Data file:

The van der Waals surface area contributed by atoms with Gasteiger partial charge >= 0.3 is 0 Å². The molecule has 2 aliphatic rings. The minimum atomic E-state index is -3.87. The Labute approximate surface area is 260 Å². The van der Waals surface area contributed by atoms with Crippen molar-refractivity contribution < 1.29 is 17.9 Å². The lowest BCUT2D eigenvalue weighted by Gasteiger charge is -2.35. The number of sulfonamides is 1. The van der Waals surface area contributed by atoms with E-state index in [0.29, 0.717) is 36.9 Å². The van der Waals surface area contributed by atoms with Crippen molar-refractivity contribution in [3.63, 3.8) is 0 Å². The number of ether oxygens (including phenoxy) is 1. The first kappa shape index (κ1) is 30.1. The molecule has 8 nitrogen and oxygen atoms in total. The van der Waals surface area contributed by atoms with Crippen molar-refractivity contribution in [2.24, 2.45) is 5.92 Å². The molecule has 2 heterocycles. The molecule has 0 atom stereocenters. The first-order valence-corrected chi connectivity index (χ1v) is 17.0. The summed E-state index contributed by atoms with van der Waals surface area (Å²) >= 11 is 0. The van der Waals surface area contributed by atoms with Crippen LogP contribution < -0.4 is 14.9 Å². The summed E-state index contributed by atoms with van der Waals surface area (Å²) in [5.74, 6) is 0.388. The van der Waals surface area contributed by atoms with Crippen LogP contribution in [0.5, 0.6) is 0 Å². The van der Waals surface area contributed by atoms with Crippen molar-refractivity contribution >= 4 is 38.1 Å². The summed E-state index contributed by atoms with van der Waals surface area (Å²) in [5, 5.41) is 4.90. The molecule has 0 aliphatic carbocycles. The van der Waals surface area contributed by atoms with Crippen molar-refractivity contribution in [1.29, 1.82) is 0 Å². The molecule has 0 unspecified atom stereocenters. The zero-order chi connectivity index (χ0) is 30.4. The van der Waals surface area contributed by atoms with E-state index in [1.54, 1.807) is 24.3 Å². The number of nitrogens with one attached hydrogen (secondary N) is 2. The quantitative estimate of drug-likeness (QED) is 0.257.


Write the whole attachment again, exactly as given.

The van der Waals surface area contributed by atoms with Gasteiger partial charge >= 0.3 is 0 Å². The molecule has 2 aliphatic rings. The minimum atomic E-state index is -3.87. The Labute approximate surface area is 260 Å². The van der Waals surface area contributed by atoms with Crippen molar-refractivity contribution < 1.29 is 17.9 Å². The lowest BCUT2D eigenvalue weighted by Gasteiger charge is -2.35. The number of sulfonamides is 1. The van der Waals surface area contributed by atoms with E-state index in [0.29, 0.717) is 36.9 Å². The van der Waals surface area contributed by atoms with Crippen molar-refractivity contribution in [3.63, 3.8) is 0 Å². The number of ether oxygens (including phenoxy) is 1. The first kappa shape index (κ1) is 30.1. The molecule has 8 nitrogen and oxygen atoms in total. The van der Waals surface area contributed by atoms with Crippen molar-refractivity contribution in [2.24, 2.45) is 5.92 Å². The molecule has 2 heterocycles. The molecule has 0 atom stereocenters. The first-order valence-corrected chi connectivity index (χ1v) is 17.0. The summed E-state index contributed by atoms with van der Waals surface area (Å²) >= 11 is 0. The van der Waals surface area contributed by atoms with Crippen LogP contribution < -0.4 is 14.9 Å². The summed E-state index contributed by atoms with van der Waals surface area (Å²) in [5.74, 6) is 0.388. The van der Waals surface area contributed by atoms with Crippen LogP contribution in [0.5, 0.6) is 0 Å². The van der Waals surface area contributed by atoms with Crippen molar-refractivity contribution >= 4 is 38.1 Å². The summed E-state index contributed by atoms with van der Waals surface area (Å²) in [5, 5.41) is 4.90. The molecule has 0 aliphatic carbocycles. The van der Waals surface area contributed by atoms with Crippen molar-refractivity contribution in [1.29, 1.82) is 0 Å². The molecule has 0 unspecified atom stereocenters. The zero-order chi connectivity index (χ0) is 30.4. The van der Waals surface area contributed by atoms with E-state index in [1.54, 1.807) is 24.3 Å². The number of nitrogens with one attached hydrogen (secondary N) is 2. The quantitative estimate of drug-likeness (QED) is 0.257.